What was my problem was the situational "clean up". When I took over, the yard was a year into the project, significant progress was stalled, and it was necessary to completely revamp the yard's planning and management structure, develop a fully-detailed SOW for this pretty substantial project, and figure out ways to drive it to completion. This was made even more difficult by the fact the owner, his naval architect, and his other representatives almost continually came up with new ideas (change orders) they wanted to implement.
To cut to the chase, two years, a lot of arguing and pain and endless conferences and correspondence — and some $15 million later — a truly magnificent fully refitted and refurbished yacht emerged from our huge paint shed.
She was superb. The custom interior joinerwork was, I firmly believe, without match on the world market. Mechanical, piping, and electrical had all been meticulously replaced, engines, tanks, you name it. She was so magnificent, she handily won Showboats International magazine's "Refit of the Year” award for 2002. So what's the rub?
A Pyrrhic Victory
Fast forward to the Showboats International black-tie awards banquet. The yacht's owner had (graciously, we thought) shown up to accept the award; and several of us who had been involved on P-J's behalf were thinking all's well that end's well. Not.
Following a brief introduction and speech by representatives of the magazine extolling the owner's vision and great taste in creating and funding this magnificent "refit" yacht, the owner took the podium and, trophy held in hand, proceeded publicly to ... politely but firmly trash just about everyone involved, including us who had done what we were contracted to do.
His main point was that he had been led down the garden path and that, had he known in the beginning it would cost as much or more to do the refit and refurb as to build a new yacht from scratch, he never would have started in the first place. And that the irrationality of the situation was exceeded only by the lack of foresight of those with whom he had dealt and whose judgments he had trusted — never mind that he was the kind of financial hotshot who knows just about everything about business and steadfastly refuses ever to listen to anyone about anything, anyway.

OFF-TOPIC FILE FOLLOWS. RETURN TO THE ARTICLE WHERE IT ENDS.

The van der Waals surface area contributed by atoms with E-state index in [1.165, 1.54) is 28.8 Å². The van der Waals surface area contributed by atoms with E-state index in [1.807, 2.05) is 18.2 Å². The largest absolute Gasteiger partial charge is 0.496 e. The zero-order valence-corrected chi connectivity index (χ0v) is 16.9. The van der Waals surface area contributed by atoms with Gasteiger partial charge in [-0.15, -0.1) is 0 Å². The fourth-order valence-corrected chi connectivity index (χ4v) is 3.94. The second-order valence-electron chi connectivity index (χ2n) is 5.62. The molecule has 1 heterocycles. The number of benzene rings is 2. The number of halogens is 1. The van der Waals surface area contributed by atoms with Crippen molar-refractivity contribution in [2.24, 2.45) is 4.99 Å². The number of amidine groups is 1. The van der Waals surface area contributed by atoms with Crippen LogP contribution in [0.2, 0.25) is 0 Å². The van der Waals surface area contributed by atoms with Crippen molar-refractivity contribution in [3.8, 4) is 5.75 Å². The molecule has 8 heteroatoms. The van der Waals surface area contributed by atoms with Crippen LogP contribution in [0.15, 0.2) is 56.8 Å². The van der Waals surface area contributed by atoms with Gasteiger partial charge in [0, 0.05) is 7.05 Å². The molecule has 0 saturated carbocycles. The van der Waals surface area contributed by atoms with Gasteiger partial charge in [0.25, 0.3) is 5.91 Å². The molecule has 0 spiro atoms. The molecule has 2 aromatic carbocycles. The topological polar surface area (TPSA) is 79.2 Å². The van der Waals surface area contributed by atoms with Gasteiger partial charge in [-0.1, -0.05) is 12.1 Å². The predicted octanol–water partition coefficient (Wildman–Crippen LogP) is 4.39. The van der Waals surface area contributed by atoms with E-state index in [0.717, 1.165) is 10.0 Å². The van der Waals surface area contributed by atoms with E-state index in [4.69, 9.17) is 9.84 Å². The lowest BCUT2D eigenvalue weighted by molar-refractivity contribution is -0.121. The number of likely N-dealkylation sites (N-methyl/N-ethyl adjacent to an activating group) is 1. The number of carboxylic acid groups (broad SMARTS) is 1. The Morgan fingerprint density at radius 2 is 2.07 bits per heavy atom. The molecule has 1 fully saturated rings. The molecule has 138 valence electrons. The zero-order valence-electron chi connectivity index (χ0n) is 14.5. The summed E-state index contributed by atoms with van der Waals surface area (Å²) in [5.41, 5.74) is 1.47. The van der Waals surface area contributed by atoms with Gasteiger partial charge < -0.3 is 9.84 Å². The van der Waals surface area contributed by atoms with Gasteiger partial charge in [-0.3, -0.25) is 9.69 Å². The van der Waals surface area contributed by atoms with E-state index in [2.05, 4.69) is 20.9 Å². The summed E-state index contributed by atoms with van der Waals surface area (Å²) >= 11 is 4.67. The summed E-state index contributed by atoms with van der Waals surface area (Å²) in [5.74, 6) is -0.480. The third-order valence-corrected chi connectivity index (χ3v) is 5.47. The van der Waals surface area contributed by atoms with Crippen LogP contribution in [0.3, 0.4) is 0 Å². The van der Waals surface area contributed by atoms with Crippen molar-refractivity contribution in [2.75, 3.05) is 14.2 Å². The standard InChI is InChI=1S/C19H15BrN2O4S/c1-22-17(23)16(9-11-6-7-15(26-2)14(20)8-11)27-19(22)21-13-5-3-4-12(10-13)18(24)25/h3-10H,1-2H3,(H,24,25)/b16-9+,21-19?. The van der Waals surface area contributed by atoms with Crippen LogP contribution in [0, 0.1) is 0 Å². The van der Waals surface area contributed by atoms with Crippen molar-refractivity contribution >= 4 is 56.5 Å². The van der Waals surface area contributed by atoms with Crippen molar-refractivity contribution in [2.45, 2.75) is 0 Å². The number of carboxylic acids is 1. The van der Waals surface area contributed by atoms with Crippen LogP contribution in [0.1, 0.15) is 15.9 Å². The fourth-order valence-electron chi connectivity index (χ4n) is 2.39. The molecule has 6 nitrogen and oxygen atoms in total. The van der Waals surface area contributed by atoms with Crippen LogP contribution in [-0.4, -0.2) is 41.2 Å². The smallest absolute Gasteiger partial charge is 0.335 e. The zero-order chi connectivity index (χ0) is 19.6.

Game, Set, Match
The point of this story is to illustrate that, when I say major refits and refurbs are more often than not a fool's game, I am talking not only about those being implemented on a shoestring budget. I'm talking about all major refit and refurb projects. Little, big, bigger, and truly mega sized. The constants involved in such projects are generally the same.
The cost of building a hull/deck/superstructure shell for a given yacht is usually not more than 15% to 17% of the total cost of building the entire vessel. And that amount of saving is almost always vitiated by the need in a major refit or refurb to perform double work, that is, removals precedent to mods and new installations.
Consequently, about the only time, a conversion or major refit or refurb makes financial sense is when the vast majority of the vessel's systems ― it's propulsion power, electrical, plumbing, and major machinery ― are fully functional and can be retained in place, as is, or with only minor upgrades. If the project you are contemplating requires stripping out the shell entirely, there is no way you are going to save money versus building new from scratch. Or versus buying something used that requires only a readily-defined series of minor repairs and/or upgrades.
Of course, if you have a fascination with, for example, classic tugboats and want to convert one to a yacht, the matter ceases to be purely cost-driven, and the equation is changed significantly.
Sometimes nostalgia or raw gut attraction for a particular vessel or form or type of vessel leads one to want to spend more on a conversion, refit, or refurb of such a vessel than makes cold financial sense. However, keep in mind that such instances don't refute the realities involved in refits and refurbs; they simply push one to ignore them.
— Phil Friedman
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Note: An earlier version of this article was published on my LinkedIn blog.